The tools access control device (which still needs to be named) is designed to allow use of the attached tool to be restricted to inducted members, and to keep track of usage for charging purposes. It's been designed with the aim of being easy to fit to multiple different tools if needed (e.g. lathe and mill), not just the laser cutter - although charging for use is unlikely to be used for other tools.
For the Laser cutter, it keeps track of pledged time, and charges by the second for those that didn't pledge, or have used up their pledged time. Any laser usage which isn't covered by pledged time is charged in the same way as the Vending machine, which results in a monthly email, and can be paid off using either the Snackspace jar, or the NoteAcceptor.
The hardware consists of an Arduino, Ethernet shield, RFID module, (optional) LCD and relay, and it communicates with a server side process on Holly using MQTT, specifically an instance of the Mosquitto MQTT broker.
There is a related tool booking system running on HMS, however the interaction with that is limited; booking a tool in HMS currently has no connection to who can or can't sign on to the laser. HMS can be used by any member to see their use of the laser (and any charges as a result), as well as see if the laser is currently in use or not.
The current device on the Laser cutter is a prototype, built on an Arduino UNO (or clone, I can't remember), wiznet based Ethernet shield and protoshield. The second version (intended for the 3d printer) has been built using a custom PCB, see GitHub for the design, and flickr for photos of the mostly assembled device, minus case.
The attached tool is controlled by using a relay on the protoshield - this is intended more for isolation, and not to switch any great load. In the case of the laser cutter, the relay on the protoshield is wired back to another relay+contactor inside the laser cutter which is wired in series with the incoming mains. There are two push buttons; one to allow authorised members to record other members as having been inducted, and one to sign off. There is also a status LED that lights up when the signed in member is authorized to give inductions, and flashes after the induct button had been pressed and the system is searching for a card to induct (the original idea was that the induct button would be an illuminated push button).
|A4||SDA for LCD|
|A5||SCL for LCD|
|D2||Sign off button|
|D4||(Used by Ethernet shield?)|
|D7||RFID Slave Select (labelled SDA on RFID module)|
|D8||Sign off LED. Currently unconnected - but will be used for tools that don't have an LCD|
|D10||(Used by Ethernet shield?)|
|D11||MISO for RFID & Ethernet|
|D12||MOSI for RFID & Ethernet|
|D13||SCK for RFID and Ethernet|
This is the second version of the enclosure designed for the version 2 PCB. The design files for the laser cut panels and 3D printer parts are available on GitHub at https://github.com/NottingHack/NH-Tool-PCB
- The design is based on using 6mm material for the laser cut panels.
- The LCD is optional, simply omit the hole from the front panel. LCD used: https://www.amazon.co.uk/dp/B019SXNKGU
- The 3D printed card mount should be printed with support material (touching buildplate) and a brim to ensure it does not fall over during printing.
- The hole in the bottom for the IEC C7 socket (figure of 8) is specific to the Embroidery Machine, it can be removed or customized for other tools.
- The micro switch is used for an additional means of card detection but there is currently no support in the firmware.
|8||M3x16mm bolt||front and back panels of the box|
|4||M3x12mm bolt||3D printed card holder|
|2||M3x6mm bolt||(OPTIONAL) to mount LCD module|
|3||M3x30mm bolt||mounting PCBs|
|5 (7 if using LCD)||M3 washers||PCB mounting, microswitch mounting, (OPTIONAL) LCD mounting|
|2||M2.5x12mm bolts||microswitch mounting|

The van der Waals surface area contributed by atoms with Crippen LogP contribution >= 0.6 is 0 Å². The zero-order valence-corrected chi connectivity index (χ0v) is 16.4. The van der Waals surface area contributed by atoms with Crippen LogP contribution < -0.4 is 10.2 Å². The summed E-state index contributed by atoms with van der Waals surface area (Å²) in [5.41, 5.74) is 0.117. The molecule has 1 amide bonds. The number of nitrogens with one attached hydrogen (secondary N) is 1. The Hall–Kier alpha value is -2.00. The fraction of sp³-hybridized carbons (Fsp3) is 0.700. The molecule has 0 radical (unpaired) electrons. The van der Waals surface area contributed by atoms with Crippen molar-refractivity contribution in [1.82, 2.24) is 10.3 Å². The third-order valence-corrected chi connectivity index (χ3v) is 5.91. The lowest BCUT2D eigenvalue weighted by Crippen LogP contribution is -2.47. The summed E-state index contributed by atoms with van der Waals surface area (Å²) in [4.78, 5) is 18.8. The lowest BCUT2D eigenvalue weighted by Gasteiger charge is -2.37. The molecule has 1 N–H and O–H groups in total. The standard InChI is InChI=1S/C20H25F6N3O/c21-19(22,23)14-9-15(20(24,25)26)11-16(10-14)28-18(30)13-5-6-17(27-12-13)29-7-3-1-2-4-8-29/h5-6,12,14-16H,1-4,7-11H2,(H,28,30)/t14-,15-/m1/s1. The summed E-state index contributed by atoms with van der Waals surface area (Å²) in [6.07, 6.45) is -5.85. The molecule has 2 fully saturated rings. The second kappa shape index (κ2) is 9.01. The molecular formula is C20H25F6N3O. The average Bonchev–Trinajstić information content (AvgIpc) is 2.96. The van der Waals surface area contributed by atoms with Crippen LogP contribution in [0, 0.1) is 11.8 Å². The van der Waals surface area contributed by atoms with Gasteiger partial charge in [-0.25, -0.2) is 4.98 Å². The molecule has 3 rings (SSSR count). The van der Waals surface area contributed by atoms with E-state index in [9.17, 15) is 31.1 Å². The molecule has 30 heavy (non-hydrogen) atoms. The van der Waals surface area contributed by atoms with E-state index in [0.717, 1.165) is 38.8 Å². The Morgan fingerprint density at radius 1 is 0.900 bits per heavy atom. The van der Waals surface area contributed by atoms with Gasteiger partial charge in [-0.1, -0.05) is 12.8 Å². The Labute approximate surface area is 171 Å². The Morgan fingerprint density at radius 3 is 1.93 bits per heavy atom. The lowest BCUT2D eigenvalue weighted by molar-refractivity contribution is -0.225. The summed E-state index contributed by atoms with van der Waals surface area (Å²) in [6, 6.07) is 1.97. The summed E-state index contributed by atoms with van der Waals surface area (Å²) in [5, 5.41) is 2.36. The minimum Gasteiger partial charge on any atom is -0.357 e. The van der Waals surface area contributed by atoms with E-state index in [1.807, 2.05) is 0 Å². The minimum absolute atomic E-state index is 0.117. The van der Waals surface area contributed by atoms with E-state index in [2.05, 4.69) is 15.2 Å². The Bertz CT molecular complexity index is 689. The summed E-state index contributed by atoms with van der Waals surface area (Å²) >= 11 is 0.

|1||4-way F-F cable||(OPTIONAL) for LCD module|
|1||8-way F-M cable||for RFID reader module|
|1||7-way M-bare end cable||front panel buttons and indicators|
|3||5mm LED||front panel indicators, preferably red, green and yellow|
|2||momentary push switch||typical sub-mini normally-open panel mount push buttons|
|1||WIZnet Ethernet shield|
|1||HSNOTTS nh-tool PCB v0.2||https://github.com/NottingHack/NH-Tool-PCB|
|1||2x16 charter I2C LCD module||(OPTIONAL) https://www.amazon.co.uk/gp/product/B019SXNKGU or similar|
|1||3D Printed card mount||https://github.com/NottingHack/NH-Tool-PCB|
|3||3D Printed M3 spacer||https://github.com/NottingHack/NH-Tool-PCB|
|1||Laser cut 6mm wooden box||(6 panels) https://github.com/NottingHack/NH-Tool-PCB|
The required parts for the construction of the RFID tool control encosure.
Attach the 8-way F-M cable to the RFID-RC522 board, note the colours may be different.
Slot the RFID-RC522 module into the 3D printed plastic card mount.
Due to the thickness of the wooden enclosure (6mm) the panel mounted push button will need to be recessed into the back of the panel. Use a spade bit on the pillar drill to remove about 3mm of the material from the back.
You should now have room to install the push buttons.
Attach the push button and ensure the spring washer is on the back of the panel. Use a pair of pliers to tighten the nuts on the front.
The push buttons should now be securely fastened to the panel.
Lay out the remaining wooden pieces as shown in the photo. The top panel has a cut out for a card on the front edge and the bottom panel has an extended slot for the wires to pass through. The back panel should be orientated so the majority of the holes are near the top. The left and right panels are identical.
Assemble the box and ensure the parts fit together easily with no large gaps.
Use a hot glue gun to glue the side panels of the box together, do not glue the front or back panels in as they are held together with nuts and bolts to allow access to the electronics.
Only a small amount of glue is required in the very corner or the joints.
Allow the glue to cool slightly before continuing.
Pass 3 M3x30mm bolts through the back panel as shown in the photo, note only 3 of the 4 holes are used.
Place the 3D printed M3 spacers over the bolts.
Place the WIZnet Ethernet shield onto the bolts and secure with 3 M3 nuts.
Place 4 M3 nuts into the T-slots towards the back of the enclosure. You may need to use pliers to force the nuts depending on the quality of the wood and laser cutting.
Use 4 M3x16mm bolts to attach the back of the enclosure.
You back panel should look similar to the photo below.
The inside of the enclosure should look similar to the photo below, ensure that the ethernet socket on the WIZnet Ethernet shield is facing the hole in the bottom of the enclosure. If this is not the case you may need to unscrew the back panel and rotate it 180 degrees.
Place the 3 LEDs into holes in the front panel. use red for "STATUS", yellow for "INDUCT" and green for "TOOL". Try and orient the LEDs so that the short legs are all facing the same way to make the wiring easier.